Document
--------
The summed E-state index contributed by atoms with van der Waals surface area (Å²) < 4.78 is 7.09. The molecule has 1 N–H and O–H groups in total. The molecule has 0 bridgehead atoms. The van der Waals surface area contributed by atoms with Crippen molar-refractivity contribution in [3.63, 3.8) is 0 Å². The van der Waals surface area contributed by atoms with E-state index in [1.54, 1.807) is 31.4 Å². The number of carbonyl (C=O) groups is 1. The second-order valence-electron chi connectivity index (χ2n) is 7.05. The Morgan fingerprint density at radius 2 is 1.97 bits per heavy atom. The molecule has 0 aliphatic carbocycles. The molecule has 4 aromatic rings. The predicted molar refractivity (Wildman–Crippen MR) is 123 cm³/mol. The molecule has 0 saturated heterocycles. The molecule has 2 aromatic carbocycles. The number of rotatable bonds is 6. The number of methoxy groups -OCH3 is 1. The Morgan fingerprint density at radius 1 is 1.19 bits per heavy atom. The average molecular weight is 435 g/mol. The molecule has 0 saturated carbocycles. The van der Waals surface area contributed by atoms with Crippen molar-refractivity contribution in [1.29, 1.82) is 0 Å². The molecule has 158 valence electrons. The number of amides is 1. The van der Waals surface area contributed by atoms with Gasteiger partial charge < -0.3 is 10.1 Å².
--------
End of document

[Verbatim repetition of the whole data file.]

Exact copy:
The summed E-state index contributed by atoms with van der Waals surface area (Å²) < 4.78 is 7.09. The molecule has 1 N–H and O–H groups in total. The molecule has 0 bridgehead atoms. The van der Waals surface area contributed by atoms with Crippen molar-refractivity contribution in [3.63, 3.8) is 0 Å². The van der Waals surface area contributed by atoms with E-state index in [1.54, 1.807) is 31.4 Å². The number of carbonyl (C=O) groups is 1. The second-order valence-electron chi connectivity index (χ2n) is 7.05. The Morgan fingerprint density at radius 2 is 1.97 bits per heavy atom. The molecule has 0 aliphatic carbocycles. The molecule has 4 aromatic rings. The predicted molar refractivity (Wildman–Crippen MR) is 123 cm³/mol. The molecule has 0 saturated heterocycles. The molecule has 2 aromatic carbocycles. The number of rotatable bonds is 6. The number of methoxy groups -OCH3 is 1. The Morgan fingerprint density at radius 1 is 1.19 bits per heavy atom. The average molecular weight is 435 g/mol. The molecule has 0 saturated carbocycles. The van der Waals surface area contributed by atoms with Crippen molar-refractivity contribution in [1.29, 1.82) is 0 Å². The molecule has 158 valence electrons. The number of amides is 1. The van der Waals surface area contributed by atoms with Gasteiger partial charge < -0.3 is 10.1 Å².